The world of medicine isn't really the best place to have a giggle at, mostly because it's a profession full of serious business in which the fate of a patient's well-being is in the hands of surgeons and doctors, but sometimes, it's okay to laugh at something that seems terrifying so that there's not much to worry about. Maybe that really tall, attractive and intimidating nurse that's taking your temperature has a sense of humour!
This is simply a comedy about the medical profession, whether it's about the staff in a hospital or a doctor's office or the antics of the patients. It's not always doom and gloom after having your appendix removed — your bedside neighbor could be misdiagnosed with anaesthetics that makes them act a little loopy, or Doctor Jerk has suddenly gained a softer side for a dare, or you have front-row entertainment to the ongoing drama between your doctor and their failed attempts of flirting with another member of staff.
- The Carry On film series had four comedies based around hospitals (Carry On Nurse, Carry On Doctor, Carry On Again Doctor and Carry On Matron), featuring hijinks such as a man in drag as a nurse, a man suffering from pre-natal depression, someone getting injected in the bottom, and gangsters being chased by pregnant women.
- Young Doctors in Love was a 1982 comedy movie directed by Garry Marshall. The comedy was similar in tone to Airplane!.
- Invoked by Doctor Hunter Patch Adams as a way to lift the patients' spirits and help them during such a hard time. Including said things as walking into the room of the Littlest Cancer Patient with a fake Pinocchio nose and lie his ass off. A hefty amount of the film's drama is the clash between the other doctors thinking that dealing with patients is a business in which comedy is incredibly tasteless, but Adams pointing out that they instead are acting so stoic that it's inhumane.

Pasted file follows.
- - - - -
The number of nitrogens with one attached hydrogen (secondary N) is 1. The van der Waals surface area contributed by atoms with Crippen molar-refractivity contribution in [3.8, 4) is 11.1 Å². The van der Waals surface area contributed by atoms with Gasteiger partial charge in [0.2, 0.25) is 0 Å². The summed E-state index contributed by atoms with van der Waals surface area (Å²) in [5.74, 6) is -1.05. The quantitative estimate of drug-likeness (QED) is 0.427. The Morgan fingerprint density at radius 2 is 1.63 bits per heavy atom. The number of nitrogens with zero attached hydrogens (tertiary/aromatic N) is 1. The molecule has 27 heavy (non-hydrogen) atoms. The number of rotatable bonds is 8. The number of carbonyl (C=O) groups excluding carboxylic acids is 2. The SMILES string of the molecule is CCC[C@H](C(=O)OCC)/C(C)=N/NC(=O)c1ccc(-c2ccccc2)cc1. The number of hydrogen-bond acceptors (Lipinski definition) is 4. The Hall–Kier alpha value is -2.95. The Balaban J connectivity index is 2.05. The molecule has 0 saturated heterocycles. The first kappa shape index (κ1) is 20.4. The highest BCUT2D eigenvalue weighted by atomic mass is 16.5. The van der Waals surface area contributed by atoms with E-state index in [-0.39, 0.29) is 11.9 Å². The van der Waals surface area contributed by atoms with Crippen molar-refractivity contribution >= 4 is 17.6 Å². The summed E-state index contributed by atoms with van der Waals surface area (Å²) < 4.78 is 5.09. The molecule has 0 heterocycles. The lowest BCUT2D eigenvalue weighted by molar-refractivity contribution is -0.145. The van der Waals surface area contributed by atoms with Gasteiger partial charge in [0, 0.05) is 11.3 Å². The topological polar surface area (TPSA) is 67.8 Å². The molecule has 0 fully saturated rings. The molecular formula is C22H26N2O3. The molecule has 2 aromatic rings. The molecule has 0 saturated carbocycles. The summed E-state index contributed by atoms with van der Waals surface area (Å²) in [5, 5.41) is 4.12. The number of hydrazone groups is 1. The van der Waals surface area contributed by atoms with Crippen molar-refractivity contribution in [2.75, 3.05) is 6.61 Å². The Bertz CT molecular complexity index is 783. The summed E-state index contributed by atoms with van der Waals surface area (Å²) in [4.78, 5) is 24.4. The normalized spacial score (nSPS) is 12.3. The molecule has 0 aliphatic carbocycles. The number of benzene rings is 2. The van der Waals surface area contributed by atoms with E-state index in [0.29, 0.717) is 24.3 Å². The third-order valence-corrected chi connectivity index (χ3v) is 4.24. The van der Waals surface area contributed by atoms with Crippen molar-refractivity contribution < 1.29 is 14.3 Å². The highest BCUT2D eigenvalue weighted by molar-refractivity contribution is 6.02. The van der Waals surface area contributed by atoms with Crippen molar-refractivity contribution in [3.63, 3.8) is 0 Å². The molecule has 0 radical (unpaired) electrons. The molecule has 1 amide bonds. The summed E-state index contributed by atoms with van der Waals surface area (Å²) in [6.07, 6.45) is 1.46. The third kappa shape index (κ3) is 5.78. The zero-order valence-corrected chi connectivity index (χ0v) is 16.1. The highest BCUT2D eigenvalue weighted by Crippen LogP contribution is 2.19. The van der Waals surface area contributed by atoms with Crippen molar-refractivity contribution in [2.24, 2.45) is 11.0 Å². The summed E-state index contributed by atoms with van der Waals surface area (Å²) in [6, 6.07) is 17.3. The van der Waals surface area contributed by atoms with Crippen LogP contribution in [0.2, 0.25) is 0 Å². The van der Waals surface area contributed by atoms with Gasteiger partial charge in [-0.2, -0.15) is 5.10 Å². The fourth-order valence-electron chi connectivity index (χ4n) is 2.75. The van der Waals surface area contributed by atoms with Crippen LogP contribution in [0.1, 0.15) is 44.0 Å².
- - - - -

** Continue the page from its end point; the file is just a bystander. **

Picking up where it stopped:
- Garth Marenghis Darkplace is a downplayed example: all of the characters are doctors who work at a hospital, but the place is constantly invaded by monsters and weird phenomena and they rarely do anything medical on-screen as a result (when they do, they do it pretty awfully, for the sake of the Stylistic Suck).
- Scrubs is a comedy-drama set in a hospital full of cutaway scenes and exaggerated character stereotypes.
- Similarly, Green Wing was often seen as a British version of Scrubs.
- Only When I Laugh was a late-'70s/early '80s Brit Com about a bunch of lazy bums who all tried to get themselves a hospital bed in order to avoid work.
- Doctor in the House was a series of sitcoms about medical students and doctors in a hospital in London and/or other locations, such as the series Doctor at Sea (set on a cruise ship) and Doctor Down Under (guess where?). It was initially adapted as a film series from the 1950s comic novels by Richard Gordon of the same name, but for the television adaptation, then semi-known writers such as Graham Chapman, John Cleese, Graeme Garden, and Bill Oddie took over writing fresh scripts with new scenarios for renamed or composite versions of Gordon's characters.